Wednesday, November 20, 2013 by Michael Kanin

Council split over plan to give delinquent utility ratepayers more time

Council Members Kathie Tovo and Laura Morrison want to give delinquent Austin Energy ratepayers who participate in the utility’s Customer Assistance Program additional leeway in paying their bills. Their proposal met with some resistance from Mayor Lee Leffingwell and utility staff Tuesday.

 

After some discussion, Leffingwell prompted staff to disclose that it would be impossible to predict the cost impact of such a move. “(If) we change the criteria, it might change the amount required to fulfill the program,” Leffingwell offered. “So that means, as soon as you figure out what that number is, you’re going to have to come back with a budget amendment request – or are you going to have to cut it off at some point because you can’t exceed the budget amount, right?”

 

“At this point, estimating that cost increase,” began Vice President of AE Customer Care JJ Gutierrez. “We don’t have that ability in front of us.”

 

Gutierrez put the bulk of the cost increase at the foot of staffing increases that would beef up a program dedicated to ongoing renegotiations of delinquent bills.

 

Leffingwell added that he could not vote for an item with an open fiscal note.

 

In another exchange with utility staff, Council Member Bill Spelman suggested that the ordinance changes could result in a never-ending loop of debt. “We need to give people an opportunity to make some headway,” he said – noting that Council members could dial up a percentage of an outstanding bill that delinquent CAP customers would have to pay.

 

Utility officials confirmed that position Tuesday afternoon.

 

“All of our research shows that if we continue extending payment arrangements to customers who have defaulted on previous payment plans, they end up owing more than when they first asked for help. Their debt continues to accrue because they keep defaulting on their plans. It is a losing proposition for them,” said Gutierrez.

 

“It is similar to credit card debt. If you just make minimum payments and you don’t pay off your balance, you keep falling further and further into debt,” Gutierrez said.

 

Current utility policy allows up to three successive payment arrangements for delinquent account holders. If, after a third consecutive payment arrangement, ratepayers are not able to pay their bills, Austin Energy will not generally allow a subsequent payment plan.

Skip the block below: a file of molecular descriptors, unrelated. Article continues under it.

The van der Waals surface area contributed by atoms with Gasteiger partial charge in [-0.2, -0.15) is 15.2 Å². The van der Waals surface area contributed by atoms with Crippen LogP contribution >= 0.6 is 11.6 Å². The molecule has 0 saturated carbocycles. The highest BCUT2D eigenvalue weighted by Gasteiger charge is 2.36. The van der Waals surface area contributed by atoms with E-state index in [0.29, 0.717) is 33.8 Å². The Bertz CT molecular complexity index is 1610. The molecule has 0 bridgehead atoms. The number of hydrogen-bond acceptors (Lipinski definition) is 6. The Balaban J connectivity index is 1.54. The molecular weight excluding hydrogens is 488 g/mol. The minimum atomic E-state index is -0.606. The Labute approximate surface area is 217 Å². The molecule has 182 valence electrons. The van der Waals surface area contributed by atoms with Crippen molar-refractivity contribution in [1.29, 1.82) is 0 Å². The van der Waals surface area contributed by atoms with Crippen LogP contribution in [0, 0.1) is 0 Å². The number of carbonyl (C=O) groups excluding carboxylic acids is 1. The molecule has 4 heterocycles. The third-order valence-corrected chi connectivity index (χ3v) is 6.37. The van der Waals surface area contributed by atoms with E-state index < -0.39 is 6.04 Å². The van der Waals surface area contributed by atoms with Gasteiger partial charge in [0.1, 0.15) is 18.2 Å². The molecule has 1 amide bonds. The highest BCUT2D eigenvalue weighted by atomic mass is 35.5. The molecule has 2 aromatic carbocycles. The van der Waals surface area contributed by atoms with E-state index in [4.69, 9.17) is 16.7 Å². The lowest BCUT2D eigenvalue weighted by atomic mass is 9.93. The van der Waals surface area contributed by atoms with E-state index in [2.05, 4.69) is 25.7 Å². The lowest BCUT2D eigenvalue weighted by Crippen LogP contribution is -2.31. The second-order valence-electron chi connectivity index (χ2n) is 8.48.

The utility also requires that customers who have service cut off for non-payment pay a 50 percent down payment.

 

For Tovo, it was an issue of simple reality. “I completely understand and respect and am committed to our fiscal responsibility to make sure that Austin Energy can collect its debts, and that customers who receive service are paying for that service – I assume we are all completely committed to that,” Tovo said. “But again…when people get to the point where they are disconnected and a payment arrangement that is open to other customers is not available to them and they have to come up with that 50 percent of their balance, we might be better off in terms of collecting on that debt, to consider some other kinds of payment arrangements.”

 

Council members have approved a discussion between city management and advocates about other potential solutions to the issue. Those discussions are ongoing. Deputy General Manager Kerry Overton told Council members that he would prefer to continue that process.

 

Overton suggested that, should the process be allowed to continue unabated, he hopes “we would have a joint recommendation or we would be able to” bring forward a proposal with only minor differences between low-income advocates and the utility.

 

Spelman asked Overton how long it might take to come up with a recommendation via that discussion. Overton replied that he expected it would take 60 days.

 

Council members are set to vote on the change Thursday.

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Key Players & Topics In This Article

Austin Energy: As a municipally-owned electric utility, Austin Energy is a rarity in the largely deregulated State of Texas. It's annual budget clocks in at over $1 billion. The utility's annual direct transfer of a Council-determined percentage of its revenues offers the city a notable revenue stream.

Austin Energy Customer Assistance Program: a utility-run program that offers discounts based on eligibility for low-income ratepayers, as well as those with "serious medical problems."

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